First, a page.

On Jan. 4, 1932, military officials recommended adoption of the .276 Garand, but, according to American Rifle: A Biography, by Alexander Rose, Gen. Douglas MacArthur ordered that the .276 caliber model be scrapped in favor of the .30 caliber version less than two months later.

Despite this official endorsement (and, in 1933, an official name), the Semi-Automatic Rifle, Caliber 30, M1 still had a long way to go.

Trials held in May 1934 found multiple problems, but these were fixed and the design was standardized on Jan. 9, 1936. The first mass-produced M1 Garand was test-fired on July 21, 1937, but production delays persisted until September 1937 when the first rifles were delivered to the Army.

Further issues prompted a redesign in 1940, but U.S. troops were fully equipped by the end of 1941.

In Medal of Honor: Allied Assault, Col. Stanley Hargrove tells Lt. Mike Powell that the M1 Garand’s clip cannot be removed until all bullets have been fired. If Powell finishes a firefight with a nearly-empty clip and desires a full clip before his next engagement, he must fire the remaining rounds before the spent clip is automatically ejected with the weapon’s distinctive metallic “ping” sound.

A soldier on Omaha Beach during the D-Day landings holds an M1 Garand as he speaks to Lt. Mike Powell.

A soldier on Omaha Beach during the D-Day landings holds an M1 Garand as he speaks to Lt. Mike Powell.

In reality, M1 Garand clips could be manually ejected at any time, as described in this 1965 M1 Garand operating manual, but the process required both hands and was somewhat complicated, as  was the case with loading single bullets into a clip already inside the gun.

It appears in the hands of countless U.S. soldiers throughout the game, as it would have during World War II, when more than 4 million were produced. However, Powell himself rarely uses it and is usually equipped with a sniper rifle of some kind instead.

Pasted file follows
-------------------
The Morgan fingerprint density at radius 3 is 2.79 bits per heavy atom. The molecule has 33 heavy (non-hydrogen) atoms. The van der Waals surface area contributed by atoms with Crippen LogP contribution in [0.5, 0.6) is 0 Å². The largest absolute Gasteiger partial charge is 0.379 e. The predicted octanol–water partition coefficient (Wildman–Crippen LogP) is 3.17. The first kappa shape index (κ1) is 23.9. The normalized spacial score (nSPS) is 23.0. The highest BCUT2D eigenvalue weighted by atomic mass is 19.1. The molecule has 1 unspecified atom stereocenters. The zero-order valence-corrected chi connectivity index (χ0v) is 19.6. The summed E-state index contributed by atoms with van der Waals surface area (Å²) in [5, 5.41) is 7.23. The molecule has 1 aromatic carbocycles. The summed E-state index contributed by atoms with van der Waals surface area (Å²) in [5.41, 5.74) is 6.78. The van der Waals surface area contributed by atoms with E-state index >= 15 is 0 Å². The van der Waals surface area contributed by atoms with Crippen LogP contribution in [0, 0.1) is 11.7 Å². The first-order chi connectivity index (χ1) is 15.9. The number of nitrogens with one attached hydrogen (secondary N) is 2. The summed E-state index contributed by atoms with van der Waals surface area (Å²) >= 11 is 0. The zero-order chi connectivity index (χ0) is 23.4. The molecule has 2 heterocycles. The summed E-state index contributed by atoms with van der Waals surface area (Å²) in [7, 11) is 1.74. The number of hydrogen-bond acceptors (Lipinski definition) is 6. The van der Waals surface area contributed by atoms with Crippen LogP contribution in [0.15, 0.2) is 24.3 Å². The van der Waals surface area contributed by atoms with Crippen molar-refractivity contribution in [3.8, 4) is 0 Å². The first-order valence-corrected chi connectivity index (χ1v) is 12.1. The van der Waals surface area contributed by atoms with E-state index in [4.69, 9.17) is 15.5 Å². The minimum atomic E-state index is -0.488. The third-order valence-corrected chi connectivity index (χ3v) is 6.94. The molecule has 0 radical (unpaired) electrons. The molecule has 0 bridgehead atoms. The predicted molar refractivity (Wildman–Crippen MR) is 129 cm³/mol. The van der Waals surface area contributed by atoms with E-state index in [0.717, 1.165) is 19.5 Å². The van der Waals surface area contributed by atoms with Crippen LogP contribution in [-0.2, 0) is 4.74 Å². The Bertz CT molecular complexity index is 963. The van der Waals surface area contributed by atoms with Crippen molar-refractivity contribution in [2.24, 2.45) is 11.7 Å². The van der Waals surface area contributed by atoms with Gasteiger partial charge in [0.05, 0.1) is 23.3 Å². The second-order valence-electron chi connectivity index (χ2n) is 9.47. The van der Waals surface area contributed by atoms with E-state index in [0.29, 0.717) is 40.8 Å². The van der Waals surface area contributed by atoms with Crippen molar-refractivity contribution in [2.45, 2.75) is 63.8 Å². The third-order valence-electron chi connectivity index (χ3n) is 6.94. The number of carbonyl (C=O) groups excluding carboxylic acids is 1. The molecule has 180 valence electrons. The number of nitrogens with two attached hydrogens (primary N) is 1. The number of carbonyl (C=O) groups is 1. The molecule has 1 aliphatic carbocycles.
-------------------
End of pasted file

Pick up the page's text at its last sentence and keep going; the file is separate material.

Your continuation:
Its firepower is most apparent during the first mission, when it’s Powell’s only primary weapon as he fights through the streets of an Algerian town. Its fire rate can easily dispatch multiple enemies in close quarters, and in the hands of a trained unit, it could be devastating. It’s also able to fire in excess of 200 rounds per minute in the game, while I found that I could fire accurately at about 100 rounds per minute, still faster than a real Garand.

“My squad was on patrol out in front of our lines when we were ambushed by an Italian platoon with flame throwers,” Sgt. Charles Steinberg said in the May 14, 1943 edition of the Wisconsin Jewish Chronicle, recounting his time in Tunisia. “We went into action so fast that each of our 12 men was able to get off 16 rounds with his Garand rifle. Before they could do any damage we picked off the flame throwers. The shooting lasted only a few seconds, but when it was over there were 15 dead Italians, 2 wounded, and 17 standing there with their hands up.”

“They got in some fire, but not a single man in our squad was even touched,” Steinberg said. “I’ll take the Garand. It’s really got firepower.”


~ by John on September 15, 2014.